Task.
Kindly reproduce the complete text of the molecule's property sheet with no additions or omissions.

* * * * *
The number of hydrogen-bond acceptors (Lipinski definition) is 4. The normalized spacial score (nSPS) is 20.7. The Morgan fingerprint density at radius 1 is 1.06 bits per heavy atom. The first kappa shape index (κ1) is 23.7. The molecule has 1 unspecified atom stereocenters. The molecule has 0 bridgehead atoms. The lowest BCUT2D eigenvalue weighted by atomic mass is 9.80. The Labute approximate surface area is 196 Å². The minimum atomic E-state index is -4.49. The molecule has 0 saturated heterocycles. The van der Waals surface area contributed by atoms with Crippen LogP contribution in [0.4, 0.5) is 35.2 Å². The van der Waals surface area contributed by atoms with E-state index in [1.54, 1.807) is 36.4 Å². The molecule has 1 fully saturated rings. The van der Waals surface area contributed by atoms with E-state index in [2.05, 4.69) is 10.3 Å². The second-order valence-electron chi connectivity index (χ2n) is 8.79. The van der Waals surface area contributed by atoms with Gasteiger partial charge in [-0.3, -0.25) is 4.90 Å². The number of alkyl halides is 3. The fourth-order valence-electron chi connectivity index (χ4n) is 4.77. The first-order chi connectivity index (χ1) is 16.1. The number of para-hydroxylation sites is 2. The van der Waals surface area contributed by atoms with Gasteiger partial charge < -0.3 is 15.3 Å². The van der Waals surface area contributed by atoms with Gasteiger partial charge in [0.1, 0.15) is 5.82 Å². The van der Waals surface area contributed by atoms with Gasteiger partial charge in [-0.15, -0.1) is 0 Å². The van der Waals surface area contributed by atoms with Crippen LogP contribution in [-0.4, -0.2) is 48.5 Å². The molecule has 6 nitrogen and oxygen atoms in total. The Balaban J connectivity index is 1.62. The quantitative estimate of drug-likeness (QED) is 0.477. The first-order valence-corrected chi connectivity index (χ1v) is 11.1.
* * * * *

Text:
The number of hydrogen-bond acceptors (Lipinski definition) is 4. The normalized spacial score (nSPS) is 20.7. The Morgan fingerprint density at radius 1 is 1.06 bits per heavy atom. The first kappa shape index (κ1) is 23.7. The molecule has 1 unspecified atom stereocenters. The molecule has 0 bridgehead atoms. The lowest BCUT2D eigenvalue weighted by atomic mass is 9.80. The Labute approximate surface area is 196 Å². The minimum atomic E-state index is -4.49. The molecule has 0 saturated heterocycles. The van der Waals surface area contributed by atoms with Crippen LogP contribution in [0.4, 0.5) is 35.2 Å². The van der Waals surface area contributed by atoms with E-state index in [1.54, 1.807) is 36.4 Å². The molecule has 1 fully saturated rings. The van der Waals surface area contributed by atoms with E-state index in [2.05, 4.69) is 10.3 Å². The second-order valence-electron chi connectivity index (χ2n) is 8.79. The van der Waals surface area contributed by atoms with Gasteiger partial charge in [-0.3, -0.25) is 4.90 Å². The number of alkyl halides is 3. The fourth-order valence-electron chi connectivity index (χ4n) is 4.77. The first-order chi connectivity index (χ1) is 16.1. The number of para-hydroxylation sites is 2. The van der Waals surface area contributed by atoms with Gasteiger partial charge < -0.3 is 15.3 Å². The van der Waals surface area contributed by atoms with Gasteiger partial charge in [0.1, 0.15) is 5.82 Å². The van der Waals surface area contributed by atoms with Gasteiger partial charge in [-0.15, -0.1) is 0 Å². The van der Waals surface area contributed by atoms with Crippen LogP contribution in [-0.4, -0.2) is 48.5 Å². The molecule has 6 nitrogen and oxygen atoms in total. The Balaban J connectivity index is 1.62. The quantitative estimate of drug-likeness (QED) is 0.477. The first-order valence-corrected chi connectivity index (χ1v) is 11.1.